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quit-job-gracefully

Leaving a job is never easy. Even if you’re thrilled to be giving your notice and leaving for those proverbial “greener pastures,” you can’t gloat or make others feel like they’re stuck at a lousy company. In a terrific Daily Muse post titled “4 Steps to Leaving a Job With Your Relationships and Reputation Intact,” freelancer writer and career consultant Jennifer Winter offers some advice on making a graceful exit. Read on for a summary of what she suggests.

1. Keep It Positive — You don’t have to come in for much longer, but your coworkers do, so don’t talk smack about the company. Negativity will leave a bad taste in everyone’s mouth, so tell your colleagues and teammates they’re doing a good job. “If you’re on your way out, it helps everyone if they feel like it’s a tough decision for you and that you feel you’re leaving a good organization,” Winter writes.

2. Tell People Face to Face — The first person you should meet with is your boss, but after that, schedule one-on-ones with the people you’ve worked with most closely. Tell them how much you’ve valued their professionalism, and thank them for what they’ve helped you achieve. By taking this key step before the news of your departure goes public, Winter writes, you’ll “assure you have strong supporters long after you’ve moved on.”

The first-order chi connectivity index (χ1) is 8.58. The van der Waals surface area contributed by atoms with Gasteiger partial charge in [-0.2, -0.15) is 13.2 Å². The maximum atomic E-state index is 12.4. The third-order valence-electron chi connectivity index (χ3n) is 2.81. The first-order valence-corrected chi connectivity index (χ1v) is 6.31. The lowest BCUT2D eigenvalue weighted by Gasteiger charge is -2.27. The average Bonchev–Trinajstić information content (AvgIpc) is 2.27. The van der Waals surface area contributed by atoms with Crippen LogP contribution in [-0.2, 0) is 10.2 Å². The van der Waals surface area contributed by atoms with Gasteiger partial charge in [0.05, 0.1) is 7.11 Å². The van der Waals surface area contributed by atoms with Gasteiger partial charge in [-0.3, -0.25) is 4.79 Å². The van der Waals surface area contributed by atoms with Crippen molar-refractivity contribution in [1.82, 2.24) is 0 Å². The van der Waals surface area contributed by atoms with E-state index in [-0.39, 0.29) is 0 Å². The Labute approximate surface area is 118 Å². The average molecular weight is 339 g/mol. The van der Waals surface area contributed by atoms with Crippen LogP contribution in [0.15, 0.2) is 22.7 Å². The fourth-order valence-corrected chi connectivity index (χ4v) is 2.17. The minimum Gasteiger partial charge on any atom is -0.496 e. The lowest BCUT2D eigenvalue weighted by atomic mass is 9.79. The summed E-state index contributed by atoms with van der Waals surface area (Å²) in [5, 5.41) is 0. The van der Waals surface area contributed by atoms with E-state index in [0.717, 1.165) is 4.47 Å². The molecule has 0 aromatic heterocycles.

3. Don’t Leave a Mess — Giving your notice doesn’t give you license to slack off your last couple of weeks. Tie up loose ends so that others aren’t left doing work you neglected. Winter suggests using the “hit by a bus” test, where you think about things your colleagues couldn’t easily figure out were you to suddenly, well, get hit by a bus. This might require some extra work — perhaps even on nights and weekends — but people will remember how thorough you were.”Remember the tasks that stressed you out the most, then make sure you’ve given them the tools to handle those tasks with ease,” Winter says.

4. Don’t Linger Your Last Day — As Winter says, your last day will be awkward, so plan to leave early and skip the long, dramatic goodbyes. Before you go, though, be sure to leave behind contact info, so that people can reach you. If you don’t want to share this info via mass email, leave it with one person and tell everyone they can grab it from him or her. “Keep it light and social,” Winter says, “then head for the door.”